Planning an HOA budget can be difficult work, especially if you’ve never done it before. With so many things to consider, it’s easy to lose track of the details. Luckily, there are some things you can do to ensure smooth preparation.
HOA Budget Guidelines to Live By
Setting a yearly HOA budget is a crucial part of a homeowners association, but the laws about how the process should go are often poorly understood. This can lead to less-than-ideal practices, so we’re providing some best practices for your HOA board as it sets its budget this year.
1. Know What the Budget Is For
The first thing you must do is know what the budget is even for. This way, you can anticipate the right expenses. For instance, if you’re budgeting for a special project, you must draft pro forma budgets.
If you’re planning the annual HOA budget, you must take everything into account. The annual budget sets the tone for the entire year and determines how much to charge homeowners in assessments.
Some of the essential items you must include in your annual homeowners association budget are:
- Utilities (like water, electricity, gas, and the like)
- Maintenance needs
- Vendor services
- HOA management fees
- Reserve fund contributions
2. Look at Your Governing Documents
Your governing documents should include a description of how the HOA budget is to be adopted every year. Most of the time, the budget will be adopted by either the HOA board or by vote from homeowners. And, in some instances, you might need both, especially if you’re needing to adopt a budget that includes a big assessment or dues increase that will largely affect homeowners and would require their vote.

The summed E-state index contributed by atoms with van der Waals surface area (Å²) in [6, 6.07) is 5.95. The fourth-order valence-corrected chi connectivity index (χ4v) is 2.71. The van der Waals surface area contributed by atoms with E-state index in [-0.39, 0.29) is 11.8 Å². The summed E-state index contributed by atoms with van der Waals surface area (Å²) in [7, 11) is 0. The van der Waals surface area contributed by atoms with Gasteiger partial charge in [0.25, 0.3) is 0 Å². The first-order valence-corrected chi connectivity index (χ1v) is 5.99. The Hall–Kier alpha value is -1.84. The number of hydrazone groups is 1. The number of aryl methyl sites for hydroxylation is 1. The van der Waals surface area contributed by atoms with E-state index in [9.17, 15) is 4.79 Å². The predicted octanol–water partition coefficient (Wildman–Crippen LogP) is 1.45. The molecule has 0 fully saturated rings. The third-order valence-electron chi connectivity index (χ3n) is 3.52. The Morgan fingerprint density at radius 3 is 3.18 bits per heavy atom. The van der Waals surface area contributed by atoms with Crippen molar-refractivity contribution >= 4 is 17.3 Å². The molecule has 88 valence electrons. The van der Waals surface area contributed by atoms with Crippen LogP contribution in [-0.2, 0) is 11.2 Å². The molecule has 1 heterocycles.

It’s important to check your governing documents first before you plan HOA budgets. By doing so, you can ensure you’re following the proper guidelines set forth by the association. Failure to abide by the governing documents can result in legal consequences for the board and the HOA.
3. Check Historical Data
When planning your budget, it’s always a good idea to look at past data. After all, this is how projections are made. Compare the actual expenses the association incurred the last 3 to 5 years. This way, you can get a rough grasp of what your upcoming year will have in store in terms of costs.
Keep in mind, though, that you shouldn’t just rely on past data for your projections. A lot of outside factors can influence your budget. For instance, an increase in wages can significantly change how much vendors charge for their services. Make sure to marry the past with anticipations of the future, as well.
4. Consider Your Reserve Studies
Staying up-to-date on reserve studies is also important for understanding what will be needed in terms of future replacements and repairs for the community. In fact, some state laws even require reserve studies on a regular basis.
A reserve study will let you know how much money is currently in the reserve fund versus the estimated life remaining and overall condition in certain elements on the property. This way, you better know what to expect.